End-of-the-season garden checklist
By Scott Vogt
Dyck Arboretum of the Plains
It seems that fall has finally arrived. Cooler north winds are blowing and the leaves are beginning to change on the trees. Things are winding down in the garden too, except the asters. “Raydon’s Favorite” aster, New England asters and “October Skies” aster are fantastic this year. Pollinators are covering these nectar rich flowers during the warm afternoons. It is fun to watch so many happy pollinators in the garden. There is so much to love about the fall season.
Soon these flowers will fade and the growing season will officially come to an end. It will be time for the prairie to sleep. But before you put the tools away for the winter, there are a few things to take care of now to prepare your garden for next spring. Here is your Fall Garden Checklist.
As a general rule, I leave perennials such as wildflowers and grasses stand through the winter. The forms and textures of plants such as little bluestem and switchgrass provide movement in the garden and should be left standing. Coneflowers, blackeyed susans and coreopsis are important seed sources for birds. The dark seed heads and stems look great with a back drop of little bluestem. I take note of plants that need to be divided and/or moved next February or March. Diseased plants with powdery mildew or rust should be removed. Those infected leaves will harm next year’s plants.
Even the best container plants start to fade this time of year. The annuals, vegetables or herbs that have been growing in them can be discarded into the compost pile. Ceramic pots need to be emptied of the soil and put away in the garage for the winter. Removing the soil now will prevent cracking the pot with frozen soil. The soil in plastic pots can be left in them, but I like to move them to a place out of the sun so they don’t fade. If the soil is tired, plan on refreshing it by mixing with some new potting soil with it or adding some compost or perlite. A little preparation this fall will have your pots ready when spring arrives.
This is an important time for lawn care. Obviously, the leaves that fall must be removed or composted into the lawn. More frequent mowing/composting can take care of a majority of the leaves, but if you have large trees the leaves must be removed. A large covering of leaves will smother your lawn. It is also an ideal time to fertilize cool season grasses. The nutrients will be taken up and stored in the roots for vigorous growth next year. If you have a warm season lawn such as buffalograss, now is the perfect time to control winter annuals such as henbit, dandelions and bindweed. Spraying with a broadleaf weed killer such as 2,4-D will clean up your lawn for next season. Be sure you’re using a spray that is labeled for buffalograss.
I purposely don’t remove some leaves in perennial beds to insulate the plants. In a shade garden, they are perfect as mulch. Just don’t let them get so thick that they smother out your woodland plants. Leaves make great compost that can be used in your garden or flower beds.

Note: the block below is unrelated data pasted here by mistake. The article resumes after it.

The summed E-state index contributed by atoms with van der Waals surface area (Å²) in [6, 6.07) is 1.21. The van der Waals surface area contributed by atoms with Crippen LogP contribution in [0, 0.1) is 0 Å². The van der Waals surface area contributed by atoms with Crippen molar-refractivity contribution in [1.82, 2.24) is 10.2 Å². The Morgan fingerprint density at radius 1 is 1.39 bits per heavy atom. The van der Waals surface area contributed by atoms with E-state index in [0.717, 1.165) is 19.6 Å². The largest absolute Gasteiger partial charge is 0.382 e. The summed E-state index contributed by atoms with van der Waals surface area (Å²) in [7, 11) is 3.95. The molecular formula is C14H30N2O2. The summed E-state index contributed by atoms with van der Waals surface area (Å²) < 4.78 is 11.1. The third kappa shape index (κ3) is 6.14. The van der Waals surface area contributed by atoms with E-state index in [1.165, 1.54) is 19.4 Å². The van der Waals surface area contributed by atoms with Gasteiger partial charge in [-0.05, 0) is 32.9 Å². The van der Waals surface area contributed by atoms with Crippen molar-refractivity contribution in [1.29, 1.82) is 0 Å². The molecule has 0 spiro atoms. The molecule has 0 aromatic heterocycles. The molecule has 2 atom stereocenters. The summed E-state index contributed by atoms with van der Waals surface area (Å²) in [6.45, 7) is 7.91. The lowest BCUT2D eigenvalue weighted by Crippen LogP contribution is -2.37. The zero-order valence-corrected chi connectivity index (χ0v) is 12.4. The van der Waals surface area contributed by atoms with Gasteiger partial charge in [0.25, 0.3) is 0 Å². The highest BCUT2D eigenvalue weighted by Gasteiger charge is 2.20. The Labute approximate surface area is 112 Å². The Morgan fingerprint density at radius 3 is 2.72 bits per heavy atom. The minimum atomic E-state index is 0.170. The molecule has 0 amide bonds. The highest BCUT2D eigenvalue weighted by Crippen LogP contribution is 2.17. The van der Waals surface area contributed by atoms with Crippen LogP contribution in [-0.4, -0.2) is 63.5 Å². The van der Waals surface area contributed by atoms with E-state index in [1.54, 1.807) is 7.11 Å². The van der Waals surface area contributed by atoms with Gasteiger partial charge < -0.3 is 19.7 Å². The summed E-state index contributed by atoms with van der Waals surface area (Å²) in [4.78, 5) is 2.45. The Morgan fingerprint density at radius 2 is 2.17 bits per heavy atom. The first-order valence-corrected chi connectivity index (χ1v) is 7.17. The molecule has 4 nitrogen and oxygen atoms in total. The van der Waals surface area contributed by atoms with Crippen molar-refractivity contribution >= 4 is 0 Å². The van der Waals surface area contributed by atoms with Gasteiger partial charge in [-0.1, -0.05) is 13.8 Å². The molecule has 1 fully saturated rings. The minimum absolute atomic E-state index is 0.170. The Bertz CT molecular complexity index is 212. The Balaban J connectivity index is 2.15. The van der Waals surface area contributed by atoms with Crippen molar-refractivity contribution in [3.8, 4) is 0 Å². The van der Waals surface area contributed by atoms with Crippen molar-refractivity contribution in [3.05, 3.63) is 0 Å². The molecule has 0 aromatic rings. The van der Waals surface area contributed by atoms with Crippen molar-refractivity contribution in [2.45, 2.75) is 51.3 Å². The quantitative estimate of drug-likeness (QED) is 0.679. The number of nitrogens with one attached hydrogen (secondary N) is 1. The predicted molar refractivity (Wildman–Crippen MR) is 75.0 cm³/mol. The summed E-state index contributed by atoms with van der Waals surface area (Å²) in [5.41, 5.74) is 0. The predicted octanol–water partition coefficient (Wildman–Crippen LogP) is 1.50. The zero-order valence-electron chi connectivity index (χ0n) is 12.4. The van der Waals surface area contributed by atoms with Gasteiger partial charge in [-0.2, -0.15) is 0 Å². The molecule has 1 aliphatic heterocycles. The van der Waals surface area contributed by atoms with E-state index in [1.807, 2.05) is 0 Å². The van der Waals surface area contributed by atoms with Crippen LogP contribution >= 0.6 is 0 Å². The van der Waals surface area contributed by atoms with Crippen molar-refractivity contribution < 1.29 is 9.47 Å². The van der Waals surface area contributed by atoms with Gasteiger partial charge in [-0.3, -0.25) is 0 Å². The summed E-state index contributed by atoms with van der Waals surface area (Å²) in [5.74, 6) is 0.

I learned something new on our field trip to Lenora Larson’s garden. She has chosen annual varieties that self-seed, but that pollinators love. She lets the plants stand through the winter and then composts them into the soil where they grew last year. These composted plants are fantastic mulch and add nutrients back to the soil. The next season, she lightly thins the plants that germinate and the cycle is repeated the next year. Her plants are thriving and she has very few problems with disease or insects. Her approach to landscaping with pollinator-friendly wildflowers, annuals, grasses and shrubs was stunning. I have never seen so many pollinators in such a small area. Her home was an oasis for pollinators.
This is the worst time of the year to prune trees. Trees are going dormant and pruning now will encourage new growth that will not get hardened off before cold weather. It is better to take notes of trees that need pruning and remove suckers or limbs when the trees are completely dormant in November through January. Pruning now will only weaken the tree and reduce its winter hardiness.
If you like the spring bulbs, now is the time to plant. I prefer bulbs that naturalize and come back year after year. Narcissus and species tulips are great spring bloomers. They require little or no care and reward us each year with bright blooms. These bulbs are the harbingers of spring. Now is also the time to put away tender bulbs such as cannas, dahlias, and gladioli. Allow them to dry for a few days before storing them in a cool, dry area away from sunlight.
Remove weeds when they are young. Getting after them now and keeping your gardens and display beds free of winter annual weeds such a henbit will mean less weeding next spring. A little effort now will allow more time to enjoy your garden next spring.
Spring seems like it is so far away, but it will be here before we know it. By doing a few simple tasks in your garden this fall, you will save yourself time and effort next season. Why not put your garden properly do bed this fall so you can enjoy it more next year? It will be worth your time.